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Impossible ModernismT. S. Eliot, Walter Benjamin, and the Critique of Historical Reason$
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Robert S. Lehman

Print publication date: 2016

Print ISBN-13: 9780804799041

Published to Stanford Scholarship Online: May 2017

DOI: 10.11126/stanford/9780804799041.001.0001

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Lyric

Lyric

Chapter:
(p.27) Chapter 1 Lyric
Source:
Impossible Modernism
Author(s):

Robert S. Lehman

Publisher:
Stanford University Press
DOI:10.11126/stanford/9780804799041.003.0002

The first chapter addresses T. S. Eliot’s struggle with history as this struggle unfolds between 1910 and 1920, between the composition of “The Love Song of J. Alfred Prufrock” and the publication of “Gerontion.” Challenging readings of Eliot’s project as, from its inception, conciliatory—the terminus of a certain narrative of literary modernism, the moment when modernism became reconciled to its institutional status—this chapter reveals in Eliot’s lyric practice an opposed tendency. During the 1910s, Eliot characterizes the poetic ordering of literary history not only as a synthesis of diverse works but also as a practice whose success depends on a series of divisions, divisions inscribed in the consciousness or the life of the “mature poet” and reduplicated in the poet’s literary creations.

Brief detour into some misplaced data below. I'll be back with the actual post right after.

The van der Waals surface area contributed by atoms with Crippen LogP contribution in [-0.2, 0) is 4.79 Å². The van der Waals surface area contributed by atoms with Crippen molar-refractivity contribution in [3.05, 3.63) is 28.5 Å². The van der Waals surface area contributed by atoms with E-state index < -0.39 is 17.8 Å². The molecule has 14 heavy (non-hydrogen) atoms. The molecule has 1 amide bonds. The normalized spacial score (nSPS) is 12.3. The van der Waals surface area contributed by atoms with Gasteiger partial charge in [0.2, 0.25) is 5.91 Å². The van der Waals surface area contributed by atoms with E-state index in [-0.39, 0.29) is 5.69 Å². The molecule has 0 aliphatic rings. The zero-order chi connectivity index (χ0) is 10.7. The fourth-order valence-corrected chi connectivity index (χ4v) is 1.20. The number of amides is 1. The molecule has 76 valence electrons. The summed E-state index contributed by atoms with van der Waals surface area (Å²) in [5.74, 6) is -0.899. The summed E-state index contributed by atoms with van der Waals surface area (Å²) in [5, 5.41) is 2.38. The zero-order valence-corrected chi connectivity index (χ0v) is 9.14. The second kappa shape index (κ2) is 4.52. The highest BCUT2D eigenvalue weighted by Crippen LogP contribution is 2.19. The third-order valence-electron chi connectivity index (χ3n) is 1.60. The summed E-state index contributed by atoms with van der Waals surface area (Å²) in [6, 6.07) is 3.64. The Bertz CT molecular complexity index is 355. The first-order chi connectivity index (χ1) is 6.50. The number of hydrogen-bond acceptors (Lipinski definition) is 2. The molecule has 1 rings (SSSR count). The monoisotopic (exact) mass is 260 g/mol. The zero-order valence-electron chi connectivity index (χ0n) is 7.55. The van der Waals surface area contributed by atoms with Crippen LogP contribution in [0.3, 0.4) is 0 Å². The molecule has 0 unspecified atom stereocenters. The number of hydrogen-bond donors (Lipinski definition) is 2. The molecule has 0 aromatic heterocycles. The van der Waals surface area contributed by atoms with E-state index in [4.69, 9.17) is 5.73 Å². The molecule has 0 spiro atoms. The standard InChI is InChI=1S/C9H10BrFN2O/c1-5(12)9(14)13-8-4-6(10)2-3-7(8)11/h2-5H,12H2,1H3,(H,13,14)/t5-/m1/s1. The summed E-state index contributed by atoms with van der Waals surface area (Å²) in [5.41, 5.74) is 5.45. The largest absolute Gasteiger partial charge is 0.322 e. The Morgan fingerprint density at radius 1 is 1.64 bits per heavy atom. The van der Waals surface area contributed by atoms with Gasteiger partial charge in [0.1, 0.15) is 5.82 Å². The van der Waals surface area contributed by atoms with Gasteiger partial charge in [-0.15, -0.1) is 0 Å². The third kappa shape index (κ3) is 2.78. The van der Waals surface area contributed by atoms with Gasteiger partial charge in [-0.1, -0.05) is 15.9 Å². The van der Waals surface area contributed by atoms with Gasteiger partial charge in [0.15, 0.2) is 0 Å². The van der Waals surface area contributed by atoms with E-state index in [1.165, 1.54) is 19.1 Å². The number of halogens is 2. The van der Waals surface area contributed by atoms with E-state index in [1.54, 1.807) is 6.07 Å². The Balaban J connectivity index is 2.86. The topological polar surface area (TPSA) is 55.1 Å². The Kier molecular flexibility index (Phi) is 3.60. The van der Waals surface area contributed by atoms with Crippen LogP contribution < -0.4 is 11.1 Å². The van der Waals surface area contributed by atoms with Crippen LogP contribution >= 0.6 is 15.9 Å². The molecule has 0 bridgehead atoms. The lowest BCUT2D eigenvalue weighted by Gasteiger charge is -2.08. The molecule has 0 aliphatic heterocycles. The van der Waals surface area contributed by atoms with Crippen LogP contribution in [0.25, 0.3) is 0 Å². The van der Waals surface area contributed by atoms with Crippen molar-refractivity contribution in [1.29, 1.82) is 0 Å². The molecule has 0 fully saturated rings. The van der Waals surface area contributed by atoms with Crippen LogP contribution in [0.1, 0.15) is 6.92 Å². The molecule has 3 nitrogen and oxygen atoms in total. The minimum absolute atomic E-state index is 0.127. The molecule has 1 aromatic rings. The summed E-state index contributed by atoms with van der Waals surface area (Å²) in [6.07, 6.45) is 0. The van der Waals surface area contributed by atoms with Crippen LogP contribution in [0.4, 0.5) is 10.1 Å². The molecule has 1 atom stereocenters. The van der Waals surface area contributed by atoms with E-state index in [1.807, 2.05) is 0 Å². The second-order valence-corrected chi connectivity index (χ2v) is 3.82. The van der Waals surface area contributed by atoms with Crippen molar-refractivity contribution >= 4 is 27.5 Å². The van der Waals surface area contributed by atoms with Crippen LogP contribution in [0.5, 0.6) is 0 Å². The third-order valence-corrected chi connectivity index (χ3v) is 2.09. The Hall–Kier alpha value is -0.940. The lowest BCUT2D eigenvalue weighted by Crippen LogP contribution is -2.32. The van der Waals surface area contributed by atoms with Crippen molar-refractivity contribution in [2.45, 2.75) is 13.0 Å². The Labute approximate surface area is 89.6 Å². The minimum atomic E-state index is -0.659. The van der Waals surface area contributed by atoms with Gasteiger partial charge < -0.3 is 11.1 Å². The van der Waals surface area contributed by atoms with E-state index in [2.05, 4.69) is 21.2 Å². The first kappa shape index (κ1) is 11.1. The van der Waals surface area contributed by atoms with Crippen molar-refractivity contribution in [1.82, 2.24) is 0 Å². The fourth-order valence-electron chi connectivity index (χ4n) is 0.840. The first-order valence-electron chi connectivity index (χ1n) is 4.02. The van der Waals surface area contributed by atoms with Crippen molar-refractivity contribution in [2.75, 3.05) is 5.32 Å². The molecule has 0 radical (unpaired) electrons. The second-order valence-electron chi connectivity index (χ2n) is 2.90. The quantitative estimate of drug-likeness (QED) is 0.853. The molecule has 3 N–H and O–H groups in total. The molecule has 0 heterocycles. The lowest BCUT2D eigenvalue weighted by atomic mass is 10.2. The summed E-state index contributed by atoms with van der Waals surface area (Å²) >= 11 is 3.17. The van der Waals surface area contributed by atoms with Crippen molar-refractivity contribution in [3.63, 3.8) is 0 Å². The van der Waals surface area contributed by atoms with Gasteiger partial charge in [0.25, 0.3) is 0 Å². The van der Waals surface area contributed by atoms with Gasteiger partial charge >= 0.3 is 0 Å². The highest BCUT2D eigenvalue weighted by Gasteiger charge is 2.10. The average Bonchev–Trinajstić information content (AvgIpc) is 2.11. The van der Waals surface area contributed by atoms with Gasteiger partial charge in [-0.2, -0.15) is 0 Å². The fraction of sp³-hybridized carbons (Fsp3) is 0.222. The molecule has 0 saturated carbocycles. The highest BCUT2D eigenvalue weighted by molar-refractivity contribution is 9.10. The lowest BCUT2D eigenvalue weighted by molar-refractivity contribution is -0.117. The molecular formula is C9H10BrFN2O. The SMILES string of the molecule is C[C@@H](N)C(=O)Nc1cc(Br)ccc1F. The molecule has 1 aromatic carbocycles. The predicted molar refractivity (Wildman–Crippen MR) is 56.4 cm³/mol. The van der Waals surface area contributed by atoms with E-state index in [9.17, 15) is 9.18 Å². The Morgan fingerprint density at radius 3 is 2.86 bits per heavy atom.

Keywords:   T. S. Eliot, Poetics, Lyric, Tradition, Historicism, Ezra Pound

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